Do TV Cooking Shows Make Us Fat? : The Salt Women who cooked the meals they saw prepared on television weighed more, on average, than those who simply watched, a study shows. The findings challenge the notion that home cooking is always best.
NPR logo

Do TV Cooking Shows Make Us Fat?

  • Download
  • <iframe src="" width="100%" height="290" frameborder="0" scrolling="no" title="NPR embedded audio player">
  • Transcript
Do TV Cooking Shows Make Us Fat?

Do TV Cooking Shows Make Us Fat?

  • Download
  • <iframe src="" width="100%" height="290" frameborder="0" scrolling="no" title="NPR embedded audio player">
  • Transcript


If you're a fan of TV cooking shows, your viewing habits may be shaping your eating habits. According to researchers, that could be bad for your waistline. NPR's Allison Aubrey has the story.

ALLISON AUBREY, BYLINE: If you've ever watched an episode of "Giada," the fashionable foodie on the Food Network, you may have noticed that she makes a lot of rich pasta dishes and chocolate desserts.


GIADA DE LAURENTIIS: I'm melting half a cup of chocolate chips for my homemade chocolate-hazelnut spread.

AUBREY: Now, Giada seems to be able to cook like this and stay thin. But a new study shows many home cooks who follow TV cooking shows can't seem to pull this off.

LIZZY POPE: It's a bit of an anomaly, right?

AUBREY: That's study author Lizzy Pope. She's a registered dietitian who teaches at the University of Vermont. As a fan of cooking shows, she started to wonder whether they were influencing people's cooking and body weight. So she surveyed about 500 women, asking detailed questions about their habits, and she documented their weight.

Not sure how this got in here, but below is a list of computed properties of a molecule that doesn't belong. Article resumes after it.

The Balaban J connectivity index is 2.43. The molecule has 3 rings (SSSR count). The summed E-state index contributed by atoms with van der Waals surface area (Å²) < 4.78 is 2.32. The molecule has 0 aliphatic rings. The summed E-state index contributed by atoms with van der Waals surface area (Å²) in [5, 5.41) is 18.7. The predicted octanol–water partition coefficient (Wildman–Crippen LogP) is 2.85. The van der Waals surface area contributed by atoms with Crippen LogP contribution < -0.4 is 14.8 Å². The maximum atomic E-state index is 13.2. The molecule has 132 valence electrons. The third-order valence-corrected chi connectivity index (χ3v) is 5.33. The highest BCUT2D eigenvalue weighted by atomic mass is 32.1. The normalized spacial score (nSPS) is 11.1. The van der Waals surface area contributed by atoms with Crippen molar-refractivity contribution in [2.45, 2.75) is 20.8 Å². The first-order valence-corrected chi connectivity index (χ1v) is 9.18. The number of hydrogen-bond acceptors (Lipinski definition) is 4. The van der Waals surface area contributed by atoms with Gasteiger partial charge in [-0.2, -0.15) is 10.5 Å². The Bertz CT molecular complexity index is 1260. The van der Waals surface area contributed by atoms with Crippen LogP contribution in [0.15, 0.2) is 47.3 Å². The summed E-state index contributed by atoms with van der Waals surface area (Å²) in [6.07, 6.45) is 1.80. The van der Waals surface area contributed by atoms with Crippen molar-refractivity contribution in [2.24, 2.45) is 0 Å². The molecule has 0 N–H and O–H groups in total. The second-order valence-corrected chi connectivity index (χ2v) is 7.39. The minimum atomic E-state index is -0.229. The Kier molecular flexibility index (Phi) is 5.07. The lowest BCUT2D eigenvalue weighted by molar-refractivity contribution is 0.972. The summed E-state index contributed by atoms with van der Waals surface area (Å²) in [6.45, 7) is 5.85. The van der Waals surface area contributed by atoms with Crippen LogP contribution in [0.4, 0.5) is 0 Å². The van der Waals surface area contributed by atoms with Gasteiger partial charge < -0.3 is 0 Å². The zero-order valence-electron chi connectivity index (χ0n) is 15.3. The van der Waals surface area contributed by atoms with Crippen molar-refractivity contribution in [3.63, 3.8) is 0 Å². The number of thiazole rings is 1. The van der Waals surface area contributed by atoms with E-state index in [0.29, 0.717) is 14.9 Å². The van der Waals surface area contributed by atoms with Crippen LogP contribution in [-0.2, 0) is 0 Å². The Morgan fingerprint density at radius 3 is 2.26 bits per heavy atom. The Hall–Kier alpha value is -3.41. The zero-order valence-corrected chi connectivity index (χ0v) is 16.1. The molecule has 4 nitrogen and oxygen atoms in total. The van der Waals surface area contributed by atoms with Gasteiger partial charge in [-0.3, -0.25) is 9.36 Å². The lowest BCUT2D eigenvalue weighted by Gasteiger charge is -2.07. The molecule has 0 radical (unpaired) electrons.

POPE: Our main finding of the study is that it seems that if you watch food television and then actually cook the recipes, you might be at risk for packing on a few extra pounds.

AUBREY: On average, about 11 pounds compared to women who watched the shows but were not in the habit of cooking at home.

POPE: We were somewhat surprised because there's also a lot of research that shows that cooking at home is healthier for you.

AUBREY: There's even data to suggest that the more often people eat out, the heavier they are. But Pope says she doesn't want this to turn people off home cooking.

POPE: It is great to cook at home, and as a dietitian, I want to encourage everyone to do that as much as possible.

AUBREY: But she says you've got to be mindful of how and what you cook.

POPE: Butter in your own kitchen is still butter, and it's still going have the same calories as it would have if you were getting it from a restaurant meal.

AUBREY: And you probably won't find much inspiration for lighter fare on the cooking shows.

POPE: If you're just watching, like, "Pioneer Woman" or "Giada" or "Barefoot Contessa," which are such great shows - and sometimes I watch them to relax - they are not necessarily portraying healthy recipes.

AUBREY: It seems rich comfort foods might just work better as entertainment. Allison Aubrey, NPR News.

Copyright © 2015 NPR. All rights reserved. Visit our website terms of use and permissions pages at for further information.

NPR transcripts are created on a rush deadline by Verb8tm, Inc., an NPR contractor, and produced using a proprietary transcription process developed with NPR. This text may not be in its final form and may be updated or revised in the future. Accuracy and availability may vary. The authoritative record of NPR’s programming is the audio record.